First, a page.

simple facts, abstractions, linkages
A WaterBird Educational Game
Please note that this is a sample game designed to illustrate *one* way in which the HipBone family of games might be of use in the classroom.
Teachers who would be interested in working with this family of Games are encouraged to contact me, Charles Cameron, at: email@example.com.
Second grade is the time when most children have largely mastered the concrete operations that have occupied the first seven years of their lives, and are beginning to learn abstraction and the other mental processes which will largely occupy them for the next seven.
In a sample game at the second grade level, a teacher might begin class with the WaterBird board already drawn on the chalkboard:
and then continue by asking the class ten questions, as follows:
1. In the nursery rhyme, Peter Piper picked a peck of pickled this.
2. We call the crystals that early peoples used to trade with this.
3. Don't play with matches, you might light a this.
4. Three quarters of the earth's surface is covered with this.
5. Mount Saint Helen's is one this, and Vesuvius is another.
6. The Atlantic is one this, and the Pacific is another.
7. The geyser Old Faithful is a hot water this.
8. No two flakes of thisare identical.
9. All the colors of the rainbow mixed together come out this.
10. The largest mammal on the planet is a this.
These are goal / task oriented questions, designed to elicit specific knowledge appropriate to this age group, drawing on a nursery rhyme, science, social studies, and health and safety. The answers should be written in the appropriate numbered positions on the WaterBird board:
The teacher can then ask students whether they notice anything else about the filled-in board. Students are likely to notice that some of the items in different positions are linked – thus “salt” and “pepper” are two things we add to food to make it tastier.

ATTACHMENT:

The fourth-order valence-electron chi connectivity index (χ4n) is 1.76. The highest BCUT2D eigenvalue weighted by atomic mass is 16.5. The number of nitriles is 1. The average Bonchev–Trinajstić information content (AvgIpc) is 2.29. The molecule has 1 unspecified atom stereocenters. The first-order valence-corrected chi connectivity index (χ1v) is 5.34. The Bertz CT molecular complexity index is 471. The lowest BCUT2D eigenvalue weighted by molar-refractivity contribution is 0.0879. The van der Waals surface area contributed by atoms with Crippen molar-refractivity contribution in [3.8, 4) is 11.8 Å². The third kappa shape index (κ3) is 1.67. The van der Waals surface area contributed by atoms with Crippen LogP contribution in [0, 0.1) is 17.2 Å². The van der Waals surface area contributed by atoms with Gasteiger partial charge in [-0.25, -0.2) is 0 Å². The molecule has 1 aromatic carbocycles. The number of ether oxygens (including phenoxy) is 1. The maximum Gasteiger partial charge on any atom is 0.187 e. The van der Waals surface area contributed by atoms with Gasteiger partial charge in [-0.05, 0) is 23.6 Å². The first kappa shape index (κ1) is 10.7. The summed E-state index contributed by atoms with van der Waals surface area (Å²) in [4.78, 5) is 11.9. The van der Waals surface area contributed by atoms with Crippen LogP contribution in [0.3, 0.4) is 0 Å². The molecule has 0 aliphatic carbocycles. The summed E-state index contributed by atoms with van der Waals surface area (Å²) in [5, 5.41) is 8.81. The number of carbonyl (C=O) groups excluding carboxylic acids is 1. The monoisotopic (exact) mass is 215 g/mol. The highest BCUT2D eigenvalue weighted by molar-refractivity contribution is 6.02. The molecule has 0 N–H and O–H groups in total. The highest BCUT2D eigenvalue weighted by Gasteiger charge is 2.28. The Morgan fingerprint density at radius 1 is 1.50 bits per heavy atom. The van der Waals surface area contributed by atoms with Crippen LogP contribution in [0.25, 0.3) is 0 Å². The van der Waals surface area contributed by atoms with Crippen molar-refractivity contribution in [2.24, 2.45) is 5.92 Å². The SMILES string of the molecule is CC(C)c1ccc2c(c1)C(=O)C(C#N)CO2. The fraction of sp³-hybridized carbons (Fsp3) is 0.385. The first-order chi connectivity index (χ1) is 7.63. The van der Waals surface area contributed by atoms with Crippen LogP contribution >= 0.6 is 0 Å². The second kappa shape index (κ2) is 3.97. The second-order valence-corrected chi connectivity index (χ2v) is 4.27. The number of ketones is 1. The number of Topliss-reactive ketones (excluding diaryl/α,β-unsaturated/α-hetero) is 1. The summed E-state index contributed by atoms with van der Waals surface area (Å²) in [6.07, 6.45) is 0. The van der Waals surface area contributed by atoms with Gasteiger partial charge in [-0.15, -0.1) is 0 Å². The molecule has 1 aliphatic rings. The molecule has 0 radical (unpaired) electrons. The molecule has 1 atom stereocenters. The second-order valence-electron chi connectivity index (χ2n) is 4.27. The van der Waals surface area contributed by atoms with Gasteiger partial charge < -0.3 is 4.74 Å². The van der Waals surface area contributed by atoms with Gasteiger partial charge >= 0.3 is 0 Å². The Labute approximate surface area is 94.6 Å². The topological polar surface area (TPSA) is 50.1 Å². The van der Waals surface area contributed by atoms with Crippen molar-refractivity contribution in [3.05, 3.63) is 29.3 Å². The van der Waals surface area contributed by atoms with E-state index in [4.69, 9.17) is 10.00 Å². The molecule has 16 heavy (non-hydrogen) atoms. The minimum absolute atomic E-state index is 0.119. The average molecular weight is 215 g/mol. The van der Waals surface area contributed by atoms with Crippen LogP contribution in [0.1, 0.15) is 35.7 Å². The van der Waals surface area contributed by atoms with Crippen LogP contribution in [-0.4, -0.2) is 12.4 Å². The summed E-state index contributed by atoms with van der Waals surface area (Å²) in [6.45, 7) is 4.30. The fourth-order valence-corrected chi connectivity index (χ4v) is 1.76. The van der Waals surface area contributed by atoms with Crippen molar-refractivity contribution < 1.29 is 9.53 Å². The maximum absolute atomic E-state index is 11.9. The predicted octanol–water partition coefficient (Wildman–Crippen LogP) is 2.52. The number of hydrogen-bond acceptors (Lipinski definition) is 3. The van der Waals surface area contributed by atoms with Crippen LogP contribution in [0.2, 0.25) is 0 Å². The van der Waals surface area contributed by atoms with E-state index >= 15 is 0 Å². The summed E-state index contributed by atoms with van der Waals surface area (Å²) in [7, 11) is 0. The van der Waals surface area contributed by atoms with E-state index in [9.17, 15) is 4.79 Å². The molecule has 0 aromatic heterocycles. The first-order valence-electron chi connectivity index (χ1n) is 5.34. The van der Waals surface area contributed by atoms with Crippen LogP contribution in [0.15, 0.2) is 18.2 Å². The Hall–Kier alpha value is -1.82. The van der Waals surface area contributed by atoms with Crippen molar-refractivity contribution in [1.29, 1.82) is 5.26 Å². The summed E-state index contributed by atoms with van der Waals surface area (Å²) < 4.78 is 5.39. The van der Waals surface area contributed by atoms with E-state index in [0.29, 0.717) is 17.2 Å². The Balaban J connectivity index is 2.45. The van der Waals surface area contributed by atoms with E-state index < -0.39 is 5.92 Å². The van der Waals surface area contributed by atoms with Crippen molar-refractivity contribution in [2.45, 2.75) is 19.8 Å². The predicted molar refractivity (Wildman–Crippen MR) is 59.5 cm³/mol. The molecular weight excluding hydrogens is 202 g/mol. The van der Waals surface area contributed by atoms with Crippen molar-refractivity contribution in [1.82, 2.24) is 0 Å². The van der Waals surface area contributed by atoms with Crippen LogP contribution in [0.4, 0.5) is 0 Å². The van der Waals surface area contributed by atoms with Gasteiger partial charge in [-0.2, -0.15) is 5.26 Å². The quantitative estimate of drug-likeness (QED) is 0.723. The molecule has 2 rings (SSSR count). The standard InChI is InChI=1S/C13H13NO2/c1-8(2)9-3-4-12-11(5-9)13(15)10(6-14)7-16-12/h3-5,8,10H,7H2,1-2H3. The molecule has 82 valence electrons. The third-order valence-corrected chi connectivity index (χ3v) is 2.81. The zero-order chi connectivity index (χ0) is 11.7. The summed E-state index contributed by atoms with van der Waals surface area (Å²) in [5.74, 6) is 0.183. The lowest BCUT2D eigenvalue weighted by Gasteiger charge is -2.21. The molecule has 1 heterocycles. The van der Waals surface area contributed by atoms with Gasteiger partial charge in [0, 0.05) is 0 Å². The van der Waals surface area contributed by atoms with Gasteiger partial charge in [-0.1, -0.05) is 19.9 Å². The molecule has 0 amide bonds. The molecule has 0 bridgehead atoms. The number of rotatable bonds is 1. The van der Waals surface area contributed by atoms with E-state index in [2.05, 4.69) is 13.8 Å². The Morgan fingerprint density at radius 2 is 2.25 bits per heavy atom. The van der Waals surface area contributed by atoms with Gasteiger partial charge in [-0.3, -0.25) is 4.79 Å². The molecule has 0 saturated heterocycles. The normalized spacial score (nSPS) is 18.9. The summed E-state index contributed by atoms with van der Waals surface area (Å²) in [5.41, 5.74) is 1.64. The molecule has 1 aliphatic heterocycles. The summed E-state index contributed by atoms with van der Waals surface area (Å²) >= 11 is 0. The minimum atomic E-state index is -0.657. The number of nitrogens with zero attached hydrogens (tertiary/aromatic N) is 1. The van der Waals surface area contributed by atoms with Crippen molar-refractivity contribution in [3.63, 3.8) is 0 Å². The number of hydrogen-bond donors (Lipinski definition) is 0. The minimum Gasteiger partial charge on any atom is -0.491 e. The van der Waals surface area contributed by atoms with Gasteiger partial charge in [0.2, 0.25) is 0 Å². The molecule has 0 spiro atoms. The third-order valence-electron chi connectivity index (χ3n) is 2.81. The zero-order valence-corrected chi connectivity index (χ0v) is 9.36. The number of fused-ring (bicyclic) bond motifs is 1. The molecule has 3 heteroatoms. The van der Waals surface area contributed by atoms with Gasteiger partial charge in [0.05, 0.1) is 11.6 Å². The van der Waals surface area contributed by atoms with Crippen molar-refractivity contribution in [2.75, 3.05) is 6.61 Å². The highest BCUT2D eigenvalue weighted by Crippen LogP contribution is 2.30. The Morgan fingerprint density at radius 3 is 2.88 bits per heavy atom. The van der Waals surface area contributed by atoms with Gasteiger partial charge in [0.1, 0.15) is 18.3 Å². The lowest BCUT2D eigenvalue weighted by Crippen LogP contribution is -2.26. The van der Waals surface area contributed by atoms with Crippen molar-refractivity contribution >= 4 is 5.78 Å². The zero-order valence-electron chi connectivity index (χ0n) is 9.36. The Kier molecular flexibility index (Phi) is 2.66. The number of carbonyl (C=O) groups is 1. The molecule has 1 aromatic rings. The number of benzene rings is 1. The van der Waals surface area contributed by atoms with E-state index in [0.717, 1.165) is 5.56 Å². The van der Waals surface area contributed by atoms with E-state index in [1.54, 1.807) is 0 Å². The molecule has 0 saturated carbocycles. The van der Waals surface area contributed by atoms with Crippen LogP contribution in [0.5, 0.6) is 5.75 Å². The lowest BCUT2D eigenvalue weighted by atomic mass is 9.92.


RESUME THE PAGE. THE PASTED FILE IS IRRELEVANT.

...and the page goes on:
They should then be invited to suggest linkages between any two items which are connected along the lines of the board. Thus the ocean is both salt and water, snow is a form of water, whales spout and live in the ocean, snow is white (but there's also Snow White for a second connection), fire melts snow, pepper and fire are both “hot”, volcanos spout lava, white water is for rafting (and political shenanigans), and so forth.
These linkages teach an important cognitive skill, lateral or creative thinking, while reinforcing the factual knowledge displayed in answering the questions correctly. If the children are unable to come up with links along all the possible between items, the teacher can also supply some, with appropriate explanations. Some of the trickier links: salt is used to clear snow-filled roads, there are whitecaps in the ocean, pepper and snow can both be a little chili, fire under a teapot will produce steam up its spout, mountains are covered with snow but volcanos blow their tops off, a white whale can introduce the story of Moby Dick, and so on…
And so forth…
With thanks and acknowledgment to Ken Cowan for help in Educational Game development.
HipBone Games rules, boards, sample games and other materials are copyright © Charles Cameron 1995, 96, 97. See Concerning Copyright for full copyright details.
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See Concerning Copyright for full copyright details.